[0119] The equation (11) expresses the behavior of a system which is a combination of the object exhaust system E and the air-fuel manipulating system as the model of a discrete time system, regarding such a system as a system for generating the differential output VO2 from the O2 sensor 6 from the target differential air-fuel ratio kcmd via dead time elements of the object exhaust system E and the air-fuel manipulating system and a response delay element of the object exhaust system E.

[0120] By using the equation (11), the estimated differential output VO2(k+d) bar which is an estimated value of the differential output VO2(k+d) of the O2 sensor 6 after the total dead time d in each control cycle can be expressed using time-series data VO2(k), VO2(k−1) of present and past values of the differential output VO2 of the O2 sensor 6 and time-series data kcmd(k−j) (j=1, 2, . . . , d) of the past values of the target differential air-fuel ratio kcmd (=KCMD−FLAF/BASE) which corresponds to the target air-fuel ratio KCMD determined by the sliding mode controller 27 (its specific process of determining the target air-fuel ratio KCMD will be described later on), according to the following equation (12): VO2L _ ( k + d ) = α 1 · VO2 ( k ) + α2 · VO2 ( k - 1 ) + j = 1 d β j · kcmd ( k - j ) ( 12 )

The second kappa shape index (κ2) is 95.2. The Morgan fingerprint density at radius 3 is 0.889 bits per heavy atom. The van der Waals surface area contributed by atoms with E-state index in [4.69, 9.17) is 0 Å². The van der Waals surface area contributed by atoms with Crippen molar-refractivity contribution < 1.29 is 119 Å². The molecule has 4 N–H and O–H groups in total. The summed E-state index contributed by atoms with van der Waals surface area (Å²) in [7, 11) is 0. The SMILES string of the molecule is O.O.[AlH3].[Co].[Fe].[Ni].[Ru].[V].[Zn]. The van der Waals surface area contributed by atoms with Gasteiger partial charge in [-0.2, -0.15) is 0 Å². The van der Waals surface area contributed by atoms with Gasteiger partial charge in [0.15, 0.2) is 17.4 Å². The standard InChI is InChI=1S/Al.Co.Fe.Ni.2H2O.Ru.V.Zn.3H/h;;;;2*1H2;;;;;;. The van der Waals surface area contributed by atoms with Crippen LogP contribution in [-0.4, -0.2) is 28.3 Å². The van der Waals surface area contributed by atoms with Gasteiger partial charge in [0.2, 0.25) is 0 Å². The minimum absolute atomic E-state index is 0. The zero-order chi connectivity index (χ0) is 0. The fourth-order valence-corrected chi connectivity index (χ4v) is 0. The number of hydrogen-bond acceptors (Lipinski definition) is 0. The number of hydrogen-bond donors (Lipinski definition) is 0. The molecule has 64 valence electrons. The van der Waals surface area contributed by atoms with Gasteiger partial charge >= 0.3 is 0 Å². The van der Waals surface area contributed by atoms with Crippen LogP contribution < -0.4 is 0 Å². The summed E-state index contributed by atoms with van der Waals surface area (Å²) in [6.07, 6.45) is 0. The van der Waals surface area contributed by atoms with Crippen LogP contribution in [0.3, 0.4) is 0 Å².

[0121] where

[0122] α1=the first-row, first-column element of Ad,

[0123] α2=the first-row, second-column element of Ad,

[0124] βj=the first-row elements of Aj−1·B A = a1 a2 1 0 B = b1 0 B = [ b1 0 ]

[0125] In the equation (12), “α1”, “α2” represent the first-row, first-column element and the first-row, second-column element, respectively, of the dth power Ad (d: total dead time) of the matrix A defined as described above with respect to the equation (12), and “βj” (j=1, 2, . . . , d) represents the first-row elements of the product Aj−1·B of the (j−1)th power Aj−1 (j=1, 2, . . . , d) of the matrix A and the vector B defined as described above with respect to the equation (12).

[0126] Of the time-series data of the past values of the target combined differential air-fuel ratio kcmd according to the equation (12), the time-series data kcmd(k−d2), kcmd(k−d2−1), . . . , kcmd(k−d) from the present prior to the dead time d2 of the air-fuel manipulating system can be replaced respectively with data kact(k), kact(k−1), . . . , kact(k−d+d2) obtained prior to the present time of the differential output kact of the LAF sensor 5 according the above equation (2). When the time-series data are thus replaced, the following equation (13) is obtained: VO2L _ ( k + d ) = α 1 · VO2 ( k ) + α2 · VO2 ( k - 1 ) + j = 1 d2 - 1 β j · kcmd ( k - j ) + i = 0 d - d2 β i + d2 · kact ( k - i ) = α 1 · VO2 ( k ) + α2 · VO2 ( k - 1 ) + j = 1 d2 - 1 β j · kcmd ( k - j ) + i = 0 d1 β i + d2 · kact ( k - i ) ( 13 )

[0127] The equation (13) is a basic formula for the estimator 26 to determine the estimated differential output VO2(k+d) bar. Stated otherwise, the estimator 26 determines, in each control cycle, the estimated differential output VO2(k+d) bar of the O2 sensor 6 according to the equation (13), using the time-series data VO2(k), VO2(k−1) of the differential output VO2 of the O2 sensor 6, the time-series data kcmd(k−j) (j=1, . . . , d2−1) of the past values of the target differential air-fuel ratio kcmd which represents the target air-fuel ratio KCMD determined in the past by the sliding mode controller 27, and the time-series data kact(k−i) (i=0, . . . , d1) of the present and past values of the differential output kact of the LAF sensor 5.